MORE REASONS WHY NORWEGIAN FOREST CATS ARE THE BEST:
Norwegian forest cats are the best.
They look like little snow lions.
The colloquial term for them is “skogkatten”.
They’re also called “fairy cats” in Norway, because they’re so pretty.
They run down trees headfirst.
They’re fricking gigantic and they purr really loud.
They literally walk over snow like motherloving Legolas.
In Norse mythology, skogkatts pull the goddess Freya’s carriage.
Who doesn’t want a carriage pulled by cats?
Viking cats. End of story.
Oh what a terrible thing it appears that I haven’t reblogged these glorious beasts this year yet
For example, you can:
- be in a shampoo commercial
- start a boy band:
- spot some choice booty:
- break into song:
- see some people in frankly offensive outfits:
- attend a metal show:
- listen to some sick jams:
- discover zombieism:
- sample some tasty snacks:
- watch someone get burned bad:
- find something you really like:
- find something you really, really like:
- find something you REALLY REALLY LIKE:
- and wonder if you left the stove on:
why are you so damn adorable, Mark? <3
you know those people who go on the x-factor that are so so bad and you’re like why did no one tell them why didn’t their family sit them down and say you’re not a good singer please don’t go on tv and humiliate yourself
Fuck genderswapping, I hereby demand that all cast and characters of any future Sherlock remake be replaced with cats and kittens.
Colonel Catastian Meowran.
THIS IS THE CUTEST THING I HAVE EVER SEEN
The game is afoot. Sherlock Holmes fans around the world have been asked to turn into detectives themselves in order to track down the first ever feature film starring Sir Arthur Conan Doyle’s famous creation.
A Study in Scarlet, a silent movie directed by George Pearson, was released 100 years ago this autumn but has not been seen in generations. It is high on the British Film Institute’s Most Wanted films list, and the BFI has now appealed to the general public for any information of its whereabouts.
"Every archivist dreams of finding lost films," said Bryony Dixon, curator of Silent Film at the BFI National Archive. "But this is a film of great importance. Sherlock Holmes is internationally renowned as a great detective. It would be wonderfully appropriate if a super-sleuth could help us celebrate the centenary of this film with a chance to see it. “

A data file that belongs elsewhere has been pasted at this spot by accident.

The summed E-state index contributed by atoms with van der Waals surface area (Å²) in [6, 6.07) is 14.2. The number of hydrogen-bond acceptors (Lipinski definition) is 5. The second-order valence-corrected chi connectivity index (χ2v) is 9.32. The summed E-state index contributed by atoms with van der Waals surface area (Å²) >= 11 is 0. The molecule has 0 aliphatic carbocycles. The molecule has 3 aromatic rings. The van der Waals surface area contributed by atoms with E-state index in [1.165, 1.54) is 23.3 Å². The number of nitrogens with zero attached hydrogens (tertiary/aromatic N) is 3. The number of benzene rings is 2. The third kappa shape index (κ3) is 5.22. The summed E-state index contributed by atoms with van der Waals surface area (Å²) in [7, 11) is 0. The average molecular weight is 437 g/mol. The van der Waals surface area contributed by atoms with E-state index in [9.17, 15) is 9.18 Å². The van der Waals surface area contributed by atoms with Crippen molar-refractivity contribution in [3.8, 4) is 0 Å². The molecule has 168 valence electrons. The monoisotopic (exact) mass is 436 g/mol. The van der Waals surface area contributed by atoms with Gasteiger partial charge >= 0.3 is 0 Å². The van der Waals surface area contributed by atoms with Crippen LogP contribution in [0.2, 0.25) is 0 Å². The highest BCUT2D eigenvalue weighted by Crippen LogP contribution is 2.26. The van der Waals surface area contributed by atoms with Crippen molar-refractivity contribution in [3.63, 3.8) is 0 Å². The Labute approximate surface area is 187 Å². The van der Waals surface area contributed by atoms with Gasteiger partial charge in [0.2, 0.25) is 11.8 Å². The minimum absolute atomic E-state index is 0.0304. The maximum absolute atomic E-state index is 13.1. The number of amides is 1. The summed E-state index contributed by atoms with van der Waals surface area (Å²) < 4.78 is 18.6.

A Study in Scarlet is an adaptation of Doyle’s novel of the same name, which concerns Brigham Young’s trek across America with his Mormon followers and sees Holmes solve a series of murders through masterly deduction.
The call-out coincides with a landmark exhibition on the consulting detective, and the city which inspired the stories, at the Museum of London, opening 17 October. Alex Werner, curator of the exhibition, said:
"The long filmic history of Sherlock Holmes is unique – dominating popular culture in a manner only to be rivalled perhaps by Dracula or Frankenstein. As we prepare for the museum’s major exploration of the most famous fictional Londoner of all time, it would be a remarkable achievement to discover this missing film in its centenary year, and at the very least, remind the public of Sherlock’s endurance on-screen, interpreted literally hundreds of times for over a century.”
Pearson’s A Study in Scarlet was made for the Samuelson Manufacturing Company in 1914. It featured James Bragington in the lead role and was shot at Worton Hall studios and on location.
Fans with any information are urged to get in contact at Sherlockholmes@bfi.org.uk or via Twitter using the hashtag #findSherlock.